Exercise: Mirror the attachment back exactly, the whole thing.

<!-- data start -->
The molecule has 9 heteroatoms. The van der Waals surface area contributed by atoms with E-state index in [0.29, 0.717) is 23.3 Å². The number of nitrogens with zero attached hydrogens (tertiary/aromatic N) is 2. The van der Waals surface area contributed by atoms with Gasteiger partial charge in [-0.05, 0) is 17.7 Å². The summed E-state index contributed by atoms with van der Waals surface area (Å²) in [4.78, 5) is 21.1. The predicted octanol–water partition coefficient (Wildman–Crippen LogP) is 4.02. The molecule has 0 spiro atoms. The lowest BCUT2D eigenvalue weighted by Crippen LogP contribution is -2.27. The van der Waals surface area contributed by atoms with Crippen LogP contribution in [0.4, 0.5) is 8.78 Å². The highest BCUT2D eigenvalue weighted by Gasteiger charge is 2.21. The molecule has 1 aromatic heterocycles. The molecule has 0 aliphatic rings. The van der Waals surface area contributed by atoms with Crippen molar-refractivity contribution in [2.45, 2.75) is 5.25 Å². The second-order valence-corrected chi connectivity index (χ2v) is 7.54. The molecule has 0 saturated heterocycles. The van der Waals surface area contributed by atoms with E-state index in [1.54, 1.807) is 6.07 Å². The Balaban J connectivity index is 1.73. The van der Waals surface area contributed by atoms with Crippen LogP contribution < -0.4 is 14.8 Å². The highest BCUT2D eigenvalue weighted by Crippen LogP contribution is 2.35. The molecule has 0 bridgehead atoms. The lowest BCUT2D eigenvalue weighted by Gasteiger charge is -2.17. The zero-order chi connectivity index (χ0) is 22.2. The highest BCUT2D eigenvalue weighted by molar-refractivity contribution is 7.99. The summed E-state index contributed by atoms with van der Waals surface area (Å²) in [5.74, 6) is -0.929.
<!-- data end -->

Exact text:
The molecule has 9 heteroatoms. The van der Waals surface area contributed by atoms with E-state index in [0.29, 0.717) is 23.3 Å². The number of nitrogens with zero attached hydrogens (tertiary/aromatic N) is 2. The van der Waals surface area contributed by atoms with Gasteiger partial charge in [-0.05, 0) is 17.7 Å². The summed E-state index contributed by atoms with van der Waals surface area (Å²) in [4.78, 5) is 21.1. The predicted octanol–water partition coefficient (Wildman–Crippen LogP) is 4.02. The molecule has 0 spiro atoms. The lowest BCUT2D eigenvalue weighted by Crippen LogP contribution is -2.27. The van der Waals surface area contributed by atoms with Crippen LogP contribution in [0.4, 0.5) is 8.78 Å². The highest BCUT2D eigenvalue weighted by Gasteiger charge is 2.21. The molecule has 1 aromatic heterocycles. The molecule has 0 aliphatic rings. The van der Waals surface area contributed by atoms with Crippen molar-refractivity contribution in [2.45, 2.75) is 5.25 Å². The second-order valence-corrected chi connectivity index (χ2v) is 7.54. The molecule has 0 saturated heterocycles. The van der Waals surface area contributed by atoms with E-state index in [1.54, 1.807) is 6.07 Å². The Balaban J connectivity index is 1.73. The van der Waals surface area contributed by atoms with Crippen LogP contribution < -0.4 is 14.8 Å². The highest BCUT2D eigenvalue weighted by Crippen LogP contribution is 2.35. The molecule has 0 bridgehead atoms. The lowest BCUT2D eigenvalue weighted by Gasteiger charge is -2.17. The zero-order chi connectivity index (χ0) is 22.2. The highest BCUT2D eigenvalue weighted by molar-refractivity contribution is 7.99. The summed E-state index contributed by atoms with van der Waals surface area (Å²) in [5.74, 6) is -0.929.